Once again, we present Rock-Critically Correct, a feature in which the most recent issues of Rolling Stone, Blender, Vibe, and Spin are given a once-over by a writer who’s contributed to many of those magazines, as well as a few others! In this installment, he looks at the new issue of Blender:
Five weeks ago, Anono-Prick suggested that, after featuring chicks consecutively on the previous three covers, it was time for Joe Levy’s Blender to feature a dude on its cover.
Right on time, here’s the August 2008 edition, which is fronted not by a comely young woman, but by a guy who shares a physique with a goodly part of the readership Levy and his colleagues desperately want to not to lose to World of Warcraft, Twitter, and a komputah-based distraction that emerged while AP was writing this sentence. Jack Black is thereupon styled in combat gear, as per his role in the upcoming Tropic Thunder: he has enough credibility as a rock figure via his beloved D. that no one should look askance that he’s on this particular magazine’s cover.
Many months ago, AP alluded to a few words of wisdom offered by a publishing potentate. AP should disclose that said pearls–”in the late spring and summertime, they can see all the tits and ass they want on the street; In the fall and winter, they can’t, and that’s when you put nearly nekkid chicks on the cover”–were courtesy of Felix Dennis, Blender‘s former owner. At the time, Mr. Dennis was keen to impress upon the staff that a music magazine risked losing credibility if it went the “pendulous dugs” route too often; that this directive came from a man whose persona and publishing philosophy rebuked American notions of “credibility” amused AP and a few of his colleagues.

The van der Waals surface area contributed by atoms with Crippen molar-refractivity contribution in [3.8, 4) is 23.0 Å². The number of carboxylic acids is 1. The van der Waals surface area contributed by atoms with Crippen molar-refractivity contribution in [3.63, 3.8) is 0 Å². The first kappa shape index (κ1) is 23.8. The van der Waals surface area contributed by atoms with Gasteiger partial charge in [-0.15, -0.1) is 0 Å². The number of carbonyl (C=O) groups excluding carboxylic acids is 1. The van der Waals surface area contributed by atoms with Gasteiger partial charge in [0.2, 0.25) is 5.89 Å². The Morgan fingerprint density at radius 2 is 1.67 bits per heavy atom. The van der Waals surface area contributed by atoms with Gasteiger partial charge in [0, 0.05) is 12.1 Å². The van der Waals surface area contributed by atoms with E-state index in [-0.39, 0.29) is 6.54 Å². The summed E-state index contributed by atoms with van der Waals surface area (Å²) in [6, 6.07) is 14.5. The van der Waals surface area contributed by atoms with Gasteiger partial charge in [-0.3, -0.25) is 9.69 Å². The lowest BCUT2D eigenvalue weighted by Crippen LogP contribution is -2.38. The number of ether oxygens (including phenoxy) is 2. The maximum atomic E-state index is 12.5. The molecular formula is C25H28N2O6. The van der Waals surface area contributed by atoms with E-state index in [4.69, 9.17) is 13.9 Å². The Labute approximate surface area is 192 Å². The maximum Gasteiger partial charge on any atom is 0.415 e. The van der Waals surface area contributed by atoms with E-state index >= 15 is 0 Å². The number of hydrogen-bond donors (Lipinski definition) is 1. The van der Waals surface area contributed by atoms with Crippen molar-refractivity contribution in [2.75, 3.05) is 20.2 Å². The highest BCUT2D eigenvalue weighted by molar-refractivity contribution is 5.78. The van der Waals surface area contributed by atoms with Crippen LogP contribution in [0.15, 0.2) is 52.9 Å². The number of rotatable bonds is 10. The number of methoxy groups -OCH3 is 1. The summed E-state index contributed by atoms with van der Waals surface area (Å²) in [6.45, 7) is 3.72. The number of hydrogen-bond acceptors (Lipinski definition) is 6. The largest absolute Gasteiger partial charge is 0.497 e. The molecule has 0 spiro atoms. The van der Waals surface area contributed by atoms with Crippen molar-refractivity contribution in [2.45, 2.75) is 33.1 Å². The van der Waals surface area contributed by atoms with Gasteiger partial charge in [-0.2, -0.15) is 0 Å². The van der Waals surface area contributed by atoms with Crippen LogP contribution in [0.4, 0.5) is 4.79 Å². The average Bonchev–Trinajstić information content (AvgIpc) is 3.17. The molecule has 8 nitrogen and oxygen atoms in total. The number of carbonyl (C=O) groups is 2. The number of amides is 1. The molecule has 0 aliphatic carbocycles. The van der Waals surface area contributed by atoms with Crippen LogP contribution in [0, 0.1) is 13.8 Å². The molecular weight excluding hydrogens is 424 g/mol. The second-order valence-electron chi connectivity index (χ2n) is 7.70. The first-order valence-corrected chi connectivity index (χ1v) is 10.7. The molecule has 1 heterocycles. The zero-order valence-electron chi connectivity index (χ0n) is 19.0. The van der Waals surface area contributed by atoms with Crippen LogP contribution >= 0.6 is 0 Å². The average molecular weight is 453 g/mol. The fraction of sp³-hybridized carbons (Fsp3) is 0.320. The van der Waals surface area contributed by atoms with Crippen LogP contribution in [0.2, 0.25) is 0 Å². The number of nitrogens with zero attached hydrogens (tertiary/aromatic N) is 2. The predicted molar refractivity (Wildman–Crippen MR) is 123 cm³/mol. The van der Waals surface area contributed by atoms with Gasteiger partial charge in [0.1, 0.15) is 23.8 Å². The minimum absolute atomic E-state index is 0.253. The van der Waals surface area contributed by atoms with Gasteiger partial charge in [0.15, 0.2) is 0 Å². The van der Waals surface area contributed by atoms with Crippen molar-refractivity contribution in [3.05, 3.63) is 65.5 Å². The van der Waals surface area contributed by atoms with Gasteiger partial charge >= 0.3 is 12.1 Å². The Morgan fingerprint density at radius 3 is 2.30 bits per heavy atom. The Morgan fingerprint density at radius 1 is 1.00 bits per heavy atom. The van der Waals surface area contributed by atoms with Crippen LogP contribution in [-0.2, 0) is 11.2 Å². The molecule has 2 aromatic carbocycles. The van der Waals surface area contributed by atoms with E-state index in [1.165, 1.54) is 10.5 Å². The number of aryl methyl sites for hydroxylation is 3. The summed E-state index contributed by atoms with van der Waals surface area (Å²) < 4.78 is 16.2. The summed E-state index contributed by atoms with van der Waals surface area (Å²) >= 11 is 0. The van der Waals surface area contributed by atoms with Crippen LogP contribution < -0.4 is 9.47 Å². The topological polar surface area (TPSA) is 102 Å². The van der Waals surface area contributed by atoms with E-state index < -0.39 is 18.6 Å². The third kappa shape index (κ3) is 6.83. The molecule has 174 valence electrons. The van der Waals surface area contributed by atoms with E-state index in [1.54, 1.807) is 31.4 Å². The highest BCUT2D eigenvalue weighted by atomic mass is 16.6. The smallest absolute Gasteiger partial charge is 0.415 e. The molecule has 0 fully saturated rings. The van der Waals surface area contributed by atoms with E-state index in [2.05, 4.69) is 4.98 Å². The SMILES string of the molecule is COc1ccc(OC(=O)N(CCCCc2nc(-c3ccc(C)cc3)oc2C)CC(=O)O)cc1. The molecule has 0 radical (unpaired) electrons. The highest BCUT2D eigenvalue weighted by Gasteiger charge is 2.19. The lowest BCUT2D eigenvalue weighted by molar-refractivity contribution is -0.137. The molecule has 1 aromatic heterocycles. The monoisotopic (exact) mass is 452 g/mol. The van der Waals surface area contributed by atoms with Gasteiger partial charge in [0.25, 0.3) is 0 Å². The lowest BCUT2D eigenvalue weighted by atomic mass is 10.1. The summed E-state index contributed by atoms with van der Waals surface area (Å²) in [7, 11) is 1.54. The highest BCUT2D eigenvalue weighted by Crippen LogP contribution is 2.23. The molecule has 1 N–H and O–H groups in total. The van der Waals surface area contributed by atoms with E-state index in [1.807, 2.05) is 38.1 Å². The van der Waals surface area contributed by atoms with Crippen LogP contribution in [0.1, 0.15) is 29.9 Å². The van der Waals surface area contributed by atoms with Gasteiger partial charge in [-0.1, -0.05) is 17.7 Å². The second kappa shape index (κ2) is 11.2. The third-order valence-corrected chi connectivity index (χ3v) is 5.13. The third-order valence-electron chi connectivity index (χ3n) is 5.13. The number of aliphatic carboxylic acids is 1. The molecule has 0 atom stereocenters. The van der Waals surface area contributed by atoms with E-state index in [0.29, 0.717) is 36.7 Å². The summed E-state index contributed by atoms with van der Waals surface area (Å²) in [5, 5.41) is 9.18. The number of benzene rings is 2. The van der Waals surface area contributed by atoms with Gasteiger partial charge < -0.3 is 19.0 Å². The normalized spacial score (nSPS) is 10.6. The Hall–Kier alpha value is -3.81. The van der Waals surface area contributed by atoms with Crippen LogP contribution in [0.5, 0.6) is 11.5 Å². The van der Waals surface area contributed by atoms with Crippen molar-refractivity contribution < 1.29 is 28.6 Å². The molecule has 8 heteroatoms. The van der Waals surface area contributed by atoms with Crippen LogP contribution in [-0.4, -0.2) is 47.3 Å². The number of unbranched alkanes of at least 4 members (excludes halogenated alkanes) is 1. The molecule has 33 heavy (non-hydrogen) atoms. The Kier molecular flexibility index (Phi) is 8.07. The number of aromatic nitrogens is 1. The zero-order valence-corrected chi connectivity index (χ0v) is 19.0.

And so, in July comes no sweater meat. (Black’s pair doesn’t count.) It does seem, though, that Blender is overcompensating w/r/t the dude quotient in this issue. The issue contains exactly one piece of significance–by which AP means features, front-of-book items involving the subject’s participation, and lead and secondary “down page lead” music reviews–involving a female artist. This would be the four-point “Useful Tips” front-of-book featurette regarding Katy Perry, the Christian music refugee responsible for the most strident song regarding one young woman’s aborning interest in another to never appear under the “womyn’s music” rubric.
Otherwise, the pieces emphasized in the August Blender go like this: AP’s beloved T-Pain will have a new album, THR333 Ringz, ready for the fall; Chris Martin answers what are very likely not real queries from Blender readers; the four members of Motley Crue phone editor-at-large Elizabeth Goodman over the course of a week and disclose their mundane tour preparations; contributing editor Rob Sheffield rhapsodizes over the Hold Steady; Michael Joseph Gross talks with the cover dude; a piece details how games like Guitar Hero and SingStar are proving to be adept at selling downloads; contributing editor Jon Dolan visits the American Museum of Natural History with Conor Oberst…
Alright, let’s take a breather here.